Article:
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The old gymnasium building has been remodelled and fitted up, under the direction of Professor Hollis, as an engineering building. Two extra floors have been put in, making three stories in all, and the building has been provided with steam heat and sanitary arrangements.
The large room on the ground floor is fitted with machinery for experimental purposes. There are four machines for testing the strength of metals, one having a strength of 200,000 pounds, and another a strength of 60,000 pounds. There is a machine for testing currents, an oil tester, and a tester for steam indicators. For driving this machinery there is an engine of twenty-five or thirty horse power. Steam is furnished by an upright boiler in the rear part of the building. In connection with the boiler are a blower for forced draught and an automatic feed-pump for supplying water.
A large space in the northeast corner of the room is devoted to hydraulic machinery. A stand-pipe five feet in diameter and twenty-two feet in height extends above the level of the third floor. This is for experimenting with the flow of water through apertures of different sizes. Water will be pumped into the pipe from a cistern and will flow through an aperture, provided with nozzels of various sizes, into a tank. At the other end of the tank there will be a weir, and the flow of water over this can be measured. Then the water will flow into weighing tanks and back into the cistern. The large tank and the two weighing tanks have not yet been put in. The hydraulic machinery will be ready for use early in the coming term.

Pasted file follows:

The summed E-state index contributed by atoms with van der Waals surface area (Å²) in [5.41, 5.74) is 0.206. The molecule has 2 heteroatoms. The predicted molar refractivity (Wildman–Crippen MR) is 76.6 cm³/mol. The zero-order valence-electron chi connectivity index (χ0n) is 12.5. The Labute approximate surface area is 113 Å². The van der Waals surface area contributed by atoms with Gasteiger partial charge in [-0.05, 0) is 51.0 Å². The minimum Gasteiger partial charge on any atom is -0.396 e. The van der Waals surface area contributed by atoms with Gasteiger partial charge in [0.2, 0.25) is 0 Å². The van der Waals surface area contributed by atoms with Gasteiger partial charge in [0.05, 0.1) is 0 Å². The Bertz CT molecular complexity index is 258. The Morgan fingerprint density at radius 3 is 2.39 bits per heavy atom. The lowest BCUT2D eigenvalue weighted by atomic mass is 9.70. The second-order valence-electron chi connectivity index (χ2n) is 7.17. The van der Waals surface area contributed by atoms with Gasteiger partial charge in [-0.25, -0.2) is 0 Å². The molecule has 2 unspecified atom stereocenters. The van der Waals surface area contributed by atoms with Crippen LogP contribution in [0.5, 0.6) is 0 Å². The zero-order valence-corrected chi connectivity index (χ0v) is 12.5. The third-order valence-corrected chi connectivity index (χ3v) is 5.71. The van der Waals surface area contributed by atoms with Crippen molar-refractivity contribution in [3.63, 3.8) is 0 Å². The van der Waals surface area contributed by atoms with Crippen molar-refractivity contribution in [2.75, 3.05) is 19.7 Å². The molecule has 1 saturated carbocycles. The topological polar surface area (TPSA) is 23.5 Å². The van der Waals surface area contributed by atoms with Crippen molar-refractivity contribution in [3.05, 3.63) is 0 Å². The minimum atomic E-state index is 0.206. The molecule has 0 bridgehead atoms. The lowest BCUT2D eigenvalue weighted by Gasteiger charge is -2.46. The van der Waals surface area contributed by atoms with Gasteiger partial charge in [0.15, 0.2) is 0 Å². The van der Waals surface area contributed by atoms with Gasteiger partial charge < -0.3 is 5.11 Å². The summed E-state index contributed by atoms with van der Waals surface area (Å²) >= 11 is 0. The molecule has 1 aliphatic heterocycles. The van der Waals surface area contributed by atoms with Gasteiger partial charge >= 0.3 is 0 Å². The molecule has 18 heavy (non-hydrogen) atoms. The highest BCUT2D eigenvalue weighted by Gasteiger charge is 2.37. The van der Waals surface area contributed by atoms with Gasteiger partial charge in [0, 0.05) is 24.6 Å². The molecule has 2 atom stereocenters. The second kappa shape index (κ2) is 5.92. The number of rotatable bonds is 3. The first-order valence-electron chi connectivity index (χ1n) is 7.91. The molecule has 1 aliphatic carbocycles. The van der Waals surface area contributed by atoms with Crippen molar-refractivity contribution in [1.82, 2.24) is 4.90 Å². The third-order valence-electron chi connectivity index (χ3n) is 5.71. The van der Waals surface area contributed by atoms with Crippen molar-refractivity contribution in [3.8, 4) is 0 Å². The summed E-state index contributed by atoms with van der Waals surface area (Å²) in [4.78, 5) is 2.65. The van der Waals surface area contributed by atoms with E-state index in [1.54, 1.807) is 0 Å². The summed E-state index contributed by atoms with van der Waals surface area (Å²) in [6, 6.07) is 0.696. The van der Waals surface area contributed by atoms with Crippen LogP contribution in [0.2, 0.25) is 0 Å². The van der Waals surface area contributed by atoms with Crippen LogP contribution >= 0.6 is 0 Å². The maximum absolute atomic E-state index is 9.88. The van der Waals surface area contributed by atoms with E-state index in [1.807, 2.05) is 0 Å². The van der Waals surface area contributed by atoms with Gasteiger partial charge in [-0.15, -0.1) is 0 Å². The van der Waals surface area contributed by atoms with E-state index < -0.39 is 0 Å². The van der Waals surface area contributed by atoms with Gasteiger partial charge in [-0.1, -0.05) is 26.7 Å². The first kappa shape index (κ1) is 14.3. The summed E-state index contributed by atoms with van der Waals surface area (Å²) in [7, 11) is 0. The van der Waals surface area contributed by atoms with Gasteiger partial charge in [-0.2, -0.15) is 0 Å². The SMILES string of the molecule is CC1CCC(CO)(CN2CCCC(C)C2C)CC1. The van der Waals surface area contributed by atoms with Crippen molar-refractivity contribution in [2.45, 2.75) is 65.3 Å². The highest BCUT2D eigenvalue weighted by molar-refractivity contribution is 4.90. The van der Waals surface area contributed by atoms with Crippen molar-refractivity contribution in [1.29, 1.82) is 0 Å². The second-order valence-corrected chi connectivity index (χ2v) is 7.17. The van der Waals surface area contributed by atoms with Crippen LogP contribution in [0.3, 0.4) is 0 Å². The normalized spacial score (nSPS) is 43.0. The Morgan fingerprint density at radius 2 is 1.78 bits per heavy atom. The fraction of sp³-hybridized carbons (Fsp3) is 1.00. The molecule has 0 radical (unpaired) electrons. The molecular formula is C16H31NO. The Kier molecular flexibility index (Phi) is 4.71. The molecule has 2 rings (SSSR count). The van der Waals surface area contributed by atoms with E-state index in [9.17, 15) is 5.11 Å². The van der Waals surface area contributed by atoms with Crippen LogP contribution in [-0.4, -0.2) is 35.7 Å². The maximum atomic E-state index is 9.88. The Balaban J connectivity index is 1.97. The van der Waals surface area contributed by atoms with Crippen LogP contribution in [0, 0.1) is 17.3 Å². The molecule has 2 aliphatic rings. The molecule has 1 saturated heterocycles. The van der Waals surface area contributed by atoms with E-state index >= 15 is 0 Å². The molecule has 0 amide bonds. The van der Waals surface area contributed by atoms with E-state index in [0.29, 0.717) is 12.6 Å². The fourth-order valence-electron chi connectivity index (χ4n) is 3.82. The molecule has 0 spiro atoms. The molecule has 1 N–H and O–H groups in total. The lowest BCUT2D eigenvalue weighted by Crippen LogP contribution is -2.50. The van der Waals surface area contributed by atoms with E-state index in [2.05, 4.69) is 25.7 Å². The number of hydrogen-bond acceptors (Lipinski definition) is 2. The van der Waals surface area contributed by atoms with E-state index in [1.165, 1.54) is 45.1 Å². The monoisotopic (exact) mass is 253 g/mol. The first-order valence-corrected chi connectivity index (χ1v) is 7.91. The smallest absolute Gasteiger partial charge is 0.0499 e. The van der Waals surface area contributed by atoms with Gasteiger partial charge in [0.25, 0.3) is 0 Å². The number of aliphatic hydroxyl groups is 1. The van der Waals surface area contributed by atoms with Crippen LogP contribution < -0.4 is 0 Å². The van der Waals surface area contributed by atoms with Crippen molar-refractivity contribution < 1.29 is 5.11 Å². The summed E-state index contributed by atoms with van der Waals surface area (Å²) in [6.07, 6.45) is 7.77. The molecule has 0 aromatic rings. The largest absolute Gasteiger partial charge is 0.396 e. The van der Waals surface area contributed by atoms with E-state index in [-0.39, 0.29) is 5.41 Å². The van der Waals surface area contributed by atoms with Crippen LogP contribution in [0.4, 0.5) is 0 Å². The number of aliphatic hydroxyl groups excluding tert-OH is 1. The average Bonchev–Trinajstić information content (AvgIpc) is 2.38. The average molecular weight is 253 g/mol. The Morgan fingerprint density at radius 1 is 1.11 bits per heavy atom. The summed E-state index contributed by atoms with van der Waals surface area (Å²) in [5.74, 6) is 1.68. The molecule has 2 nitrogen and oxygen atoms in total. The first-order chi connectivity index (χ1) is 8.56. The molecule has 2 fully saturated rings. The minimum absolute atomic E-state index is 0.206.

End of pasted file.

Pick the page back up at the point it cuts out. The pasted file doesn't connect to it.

At the left of the entrance are a coat-room, a toilet-room, and a room for experiments with road materials. At the right are two office rooms.
The second story contains a recitation room for work in advanced courses. There is only one room in the third story. Skylights have been put in the roof, making a well lighted drawing room.
The drawing and recitation rooms are in use, and the machinery, with the exception of the hydraulic machinery, will be ready in a few days. The students in the engineering courses have already been making tests of the accuracy of the machines.
Professor Hollis has thought it best to put into the building only what is needed at present. There is room for more machinery, which will be added from time to time as needed. The slowness of equipment has been occasioned by the difficulty of finding machinery suitable for experimental purposes.
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